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(Non)Differences of Integrity Among Strategic and Operative Police Managers in Slovenian Police Organisation

NCJ Number
221207
Journal
Journal of Criminal Justice and Security Volume: 8 Issue: 3.4 Dated: December 2006 Pages: 243-259
Author(s)
Janez Mekinc; Andrej Anzic
Date Published
December 2006
Length
17 pages
Annotation

Using focus groups, this study examined whether there were differences in the ethical perspectives of "strategic" and "operative" managers in the Slovenian police.

Abstract

In the Slovenian police, "strategic" managers are at the top of the managerial hierarchy; they are responsible for developing strategies and policies that are implemented by "operative" managers, whose responsibility involves guiding front-line police officers in implementing in the field these strategies and policies. The findings confirmed the study's main hypothesis, i.e., the ethical perspectives of the strategic managers did not differ significantly from those of the operative managers. Three other study hypotheses were also confirmed. First, strategic and operative managers did not differ significantly in their responses to vignettes that involved ethical dilemmas they might encounter in their work. Second, strategic and operative managers had similar attitudes toward those who had the most powerful influence on individuals' ethical values in Slovenia. Third, both groups agreed that the most effective way to influence the ethical behavior of police employees was to have training programs on professional ethics and personal attitudes. The study involved two focus groups. One consisted of 24 strategic managers. The second focus group was composed of 325 operative police managers. Members of each group were mailed the same questionnaire with an accompanying letter that explained the purpose of the research. A total of 235 completed questionnaires were received, 14 from the strategic management group and 221 from the operative management group. Included on the questionnaire were 10 vignettes that described ethical dilemmas that the managers might encounter in their work. Respondents were asked to indicate whether the behaviors in the vignettes were "fair"/"unfair" or "right"/"wrong." A scale from one to five was provided for each response. 13 tables, 15 figures, and 12 references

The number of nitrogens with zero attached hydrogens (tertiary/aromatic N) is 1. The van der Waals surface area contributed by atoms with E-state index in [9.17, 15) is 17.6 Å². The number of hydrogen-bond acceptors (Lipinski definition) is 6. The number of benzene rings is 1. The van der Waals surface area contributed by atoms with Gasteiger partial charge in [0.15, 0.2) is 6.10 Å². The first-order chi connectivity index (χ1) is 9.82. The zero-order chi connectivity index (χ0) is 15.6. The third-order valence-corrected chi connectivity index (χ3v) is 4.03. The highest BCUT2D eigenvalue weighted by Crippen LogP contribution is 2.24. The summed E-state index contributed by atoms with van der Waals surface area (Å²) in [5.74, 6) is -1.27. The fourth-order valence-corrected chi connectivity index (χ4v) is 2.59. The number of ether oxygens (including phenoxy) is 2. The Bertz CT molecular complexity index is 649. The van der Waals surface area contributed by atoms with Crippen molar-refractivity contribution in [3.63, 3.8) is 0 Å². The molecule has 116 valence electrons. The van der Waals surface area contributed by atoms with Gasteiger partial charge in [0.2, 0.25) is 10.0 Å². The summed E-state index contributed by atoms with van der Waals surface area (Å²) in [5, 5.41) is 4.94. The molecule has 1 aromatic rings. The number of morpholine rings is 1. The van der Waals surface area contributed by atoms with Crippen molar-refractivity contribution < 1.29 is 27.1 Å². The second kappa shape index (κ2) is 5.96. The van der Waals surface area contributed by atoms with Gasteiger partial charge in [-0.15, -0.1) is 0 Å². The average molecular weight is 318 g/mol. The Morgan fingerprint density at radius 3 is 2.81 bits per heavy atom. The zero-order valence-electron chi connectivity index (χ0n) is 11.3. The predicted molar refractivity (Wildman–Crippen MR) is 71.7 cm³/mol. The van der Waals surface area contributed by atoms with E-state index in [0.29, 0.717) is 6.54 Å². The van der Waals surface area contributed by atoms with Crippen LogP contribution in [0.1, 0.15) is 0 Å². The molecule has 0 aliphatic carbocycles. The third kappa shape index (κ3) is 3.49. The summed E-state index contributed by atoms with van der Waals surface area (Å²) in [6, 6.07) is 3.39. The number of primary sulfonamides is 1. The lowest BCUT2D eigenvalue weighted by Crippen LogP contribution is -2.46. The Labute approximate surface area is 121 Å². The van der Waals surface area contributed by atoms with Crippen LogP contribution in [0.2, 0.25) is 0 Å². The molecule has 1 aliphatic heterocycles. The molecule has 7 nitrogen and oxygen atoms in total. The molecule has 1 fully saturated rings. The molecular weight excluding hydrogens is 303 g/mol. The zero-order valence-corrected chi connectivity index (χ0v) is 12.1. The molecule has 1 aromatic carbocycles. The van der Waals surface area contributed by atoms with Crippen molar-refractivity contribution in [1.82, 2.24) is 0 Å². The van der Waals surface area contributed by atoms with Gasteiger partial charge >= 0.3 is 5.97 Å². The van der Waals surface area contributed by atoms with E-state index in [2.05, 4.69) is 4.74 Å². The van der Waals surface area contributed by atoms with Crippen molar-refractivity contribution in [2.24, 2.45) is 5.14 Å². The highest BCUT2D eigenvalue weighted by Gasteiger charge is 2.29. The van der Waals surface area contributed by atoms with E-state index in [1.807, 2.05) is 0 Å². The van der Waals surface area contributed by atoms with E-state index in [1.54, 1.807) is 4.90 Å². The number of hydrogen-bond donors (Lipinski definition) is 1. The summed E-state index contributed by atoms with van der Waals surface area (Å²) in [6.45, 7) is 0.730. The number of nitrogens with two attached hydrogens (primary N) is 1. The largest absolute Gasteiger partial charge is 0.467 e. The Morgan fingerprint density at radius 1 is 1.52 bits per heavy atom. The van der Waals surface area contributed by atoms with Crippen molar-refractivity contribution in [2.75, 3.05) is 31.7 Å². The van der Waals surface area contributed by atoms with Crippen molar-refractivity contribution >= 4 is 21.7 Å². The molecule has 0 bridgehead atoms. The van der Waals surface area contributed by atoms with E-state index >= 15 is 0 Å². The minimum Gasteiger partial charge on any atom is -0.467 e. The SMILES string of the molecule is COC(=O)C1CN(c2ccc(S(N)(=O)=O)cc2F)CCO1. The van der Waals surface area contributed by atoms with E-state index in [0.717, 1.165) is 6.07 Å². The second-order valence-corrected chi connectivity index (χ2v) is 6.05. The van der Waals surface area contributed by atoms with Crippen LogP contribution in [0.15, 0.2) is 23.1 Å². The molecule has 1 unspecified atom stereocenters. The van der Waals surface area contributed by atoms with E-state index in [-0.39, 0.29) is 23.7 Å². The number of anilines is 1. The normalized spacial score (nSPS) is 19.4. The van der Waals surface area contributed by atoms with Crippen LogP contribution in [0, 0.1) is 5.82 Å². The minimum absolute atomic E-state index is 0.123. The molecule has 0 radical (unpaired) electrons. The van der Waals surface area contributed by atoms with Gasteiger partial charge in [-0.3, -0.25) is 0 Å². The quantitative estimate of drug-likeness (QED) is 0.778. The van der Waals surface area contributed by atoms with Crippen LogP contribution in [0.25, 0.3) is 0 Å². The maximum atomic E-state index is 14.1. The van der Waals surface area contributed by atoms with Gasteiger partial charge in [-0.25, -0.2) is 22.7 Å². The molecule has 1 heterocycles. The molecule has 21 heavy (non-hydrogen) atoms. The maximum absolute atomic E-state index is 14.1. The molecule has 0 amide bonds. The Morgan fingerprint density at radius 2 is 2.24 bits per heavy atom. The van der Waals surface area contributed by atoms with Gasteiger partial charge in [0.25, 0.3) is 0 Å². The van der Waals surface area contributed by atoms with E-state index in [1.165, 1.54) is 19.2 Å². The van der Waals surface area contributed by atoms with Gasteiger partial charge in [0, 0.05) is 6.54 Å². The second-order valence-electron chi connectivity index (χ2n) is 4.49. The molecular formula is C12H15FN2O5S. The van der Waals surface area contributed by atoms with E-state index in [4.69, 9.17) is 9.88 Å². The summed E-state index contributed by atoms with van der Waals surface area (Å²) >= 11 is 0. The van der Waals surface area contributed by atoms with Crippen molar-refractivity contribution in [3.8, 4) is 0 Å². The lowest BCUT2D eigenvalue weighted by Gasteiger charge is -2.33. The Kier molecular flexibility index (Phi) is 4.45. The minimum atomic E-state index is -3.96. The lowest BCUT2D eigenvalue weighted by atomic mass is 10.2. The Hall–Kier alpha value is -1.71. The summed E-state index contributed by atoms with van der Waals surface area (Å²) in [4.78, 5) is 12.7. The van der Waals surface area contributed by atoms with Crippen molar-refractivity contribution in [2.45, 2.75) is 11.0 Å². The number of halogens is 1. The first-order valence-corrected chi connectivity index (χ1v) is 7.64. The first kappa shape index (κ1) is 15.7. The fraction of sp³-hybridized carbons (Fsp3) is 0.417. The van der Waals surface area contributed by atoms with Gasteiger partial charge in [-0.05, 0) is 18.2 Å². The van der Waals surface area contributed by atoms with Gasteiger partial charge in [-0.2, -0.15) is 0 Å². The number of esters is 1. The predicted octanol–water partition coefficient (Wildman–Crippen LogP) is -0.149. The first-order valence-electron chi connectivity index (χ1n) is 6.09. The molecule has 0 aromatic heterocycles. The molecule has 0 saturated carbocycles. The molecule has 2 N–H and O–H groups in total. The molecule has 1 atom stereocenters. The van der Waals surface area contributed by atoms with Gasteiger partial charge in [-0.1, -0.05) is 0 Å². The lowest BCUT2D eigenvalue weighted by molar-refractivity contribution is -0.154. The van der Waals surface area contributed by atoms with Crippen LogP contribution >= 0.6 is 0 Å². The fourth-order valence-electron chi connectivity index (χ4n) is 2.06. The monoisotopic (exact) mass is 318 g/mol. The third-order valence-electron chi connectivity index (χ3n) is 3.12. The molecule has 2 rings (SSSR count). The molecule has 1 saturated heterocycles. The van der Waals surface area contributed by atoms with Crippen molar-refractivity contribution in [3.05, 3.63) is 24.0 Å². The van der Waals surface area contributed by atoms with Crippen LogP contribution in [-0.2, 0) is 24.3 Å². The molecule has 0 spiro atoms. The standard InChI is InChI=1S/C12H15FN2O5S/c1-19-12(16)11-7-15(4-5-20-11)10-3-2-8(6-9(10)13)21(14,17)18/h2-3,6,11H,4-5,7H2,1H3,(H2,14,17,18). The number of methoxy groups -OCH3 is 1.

Date Published: December 1, 2006